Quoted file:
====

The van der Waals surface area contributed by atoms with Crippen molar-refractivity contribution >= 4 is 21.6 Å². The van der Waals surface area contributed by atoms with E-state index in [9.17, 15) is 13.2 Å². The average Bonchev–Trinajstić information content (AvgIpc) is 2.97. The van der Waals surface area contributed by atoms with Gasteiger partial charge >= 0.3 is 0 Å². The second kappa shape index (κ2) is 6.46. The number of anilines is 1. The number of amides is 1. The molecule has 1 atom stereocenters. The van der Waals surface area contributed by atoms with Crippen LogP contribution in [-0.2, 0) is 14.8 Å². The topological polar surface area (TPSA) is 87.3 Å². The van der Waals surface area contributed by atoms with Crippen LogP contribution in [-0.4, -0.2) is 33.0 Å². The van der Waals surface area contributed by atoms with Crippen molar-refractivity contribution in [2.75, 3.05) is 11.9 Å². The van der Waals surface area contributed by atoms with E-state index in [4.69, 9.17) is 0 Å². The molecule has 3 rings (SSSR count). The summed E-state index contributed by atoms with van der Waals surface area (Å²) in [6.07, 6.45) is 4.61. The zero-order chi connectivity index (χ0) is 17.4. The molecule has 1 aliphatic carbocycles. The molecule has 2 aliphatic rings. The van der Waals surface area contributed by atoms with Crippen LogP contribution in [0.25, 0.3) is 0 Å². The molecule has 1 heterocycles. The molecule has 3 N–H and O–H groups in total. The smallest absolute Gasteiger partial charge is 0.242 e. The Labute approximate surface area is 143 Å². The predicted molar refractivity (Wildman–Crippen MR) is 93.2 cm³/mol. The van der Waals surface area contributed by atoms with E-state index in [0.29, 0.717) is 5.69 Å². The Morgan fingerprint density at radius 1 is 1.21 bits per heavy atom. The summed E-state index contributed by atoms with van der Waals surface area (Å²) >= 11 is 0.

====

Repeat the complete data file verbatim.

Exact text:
The van der Waals surface area contributed by atoms with Crippen molar-refractivity contribution >= 4 is 21.6 Å². The van der Waals surface area contributed by atoms with E-state index in [9.17, 15) is 13.2 Å². The average Bonchev–Trinajstić information content (AvgIpc) is 2.97. The van der Waals surface area contributed by atoms with Gasteiger partial charge >= 0.3 is 0 Å². The second kappa shape index (κ2) is 6.46. The number of anilines is 1. The number of amides is 1. The molecule has 1 atom stereocenters. The van der Waals surface area contributed by atoms with Crippen LogP contribution in [-0.2, 0) is 14.8 Å². The topological polar surface area (TPSA) is 87.3 Å². The van der Waals surface area contributed by atoms with Crippen LogP contribution in [-0.4, -0.2) is 33.0 Å². The van der Waals surface area contributed by atoms with Crippen molar-refractivity contribution in [2.75, 3.05) is 11.9 Å². The van der Waals surface area contributed by atoms with E-state index in [4.69, 9.17) is 0 Å². The molecule has 3 rings (SSSR count). The summed E-state index contributed by atoms with van der Waals surface area (Å²) in [6.07, 6.45) is 4.61. The zero-order chi connectivity index (χ0) is 17.4. The molecule has 1 aliphatic carbocycles. The molecule has 2 aliphatic rings. The van der Waals surface area contributed by atoms with Crippen LogP contribution in [0.25, 0.3) is 0 Å². The molecule has 1 heterocycles. The molecule has 3 N–H and O–H groups in total. The smallest absolute Gasteiger partial charge is 0.242 e. The Labute approximate surface area is 143 Å². The predicted molar refractivity (Wildman–Crippen MR) is 93.2 cm³/mol. The van der Waals surface area contributed by atoms with E-state index in [0.29, 0.717) is 5.69 Å². The Morgan fingerprint density at radius 1 is 1.21 bits per heavy atom. The summed E-state index contributed by atoms with van der Waals surface area (Å²) >= 11 is 0.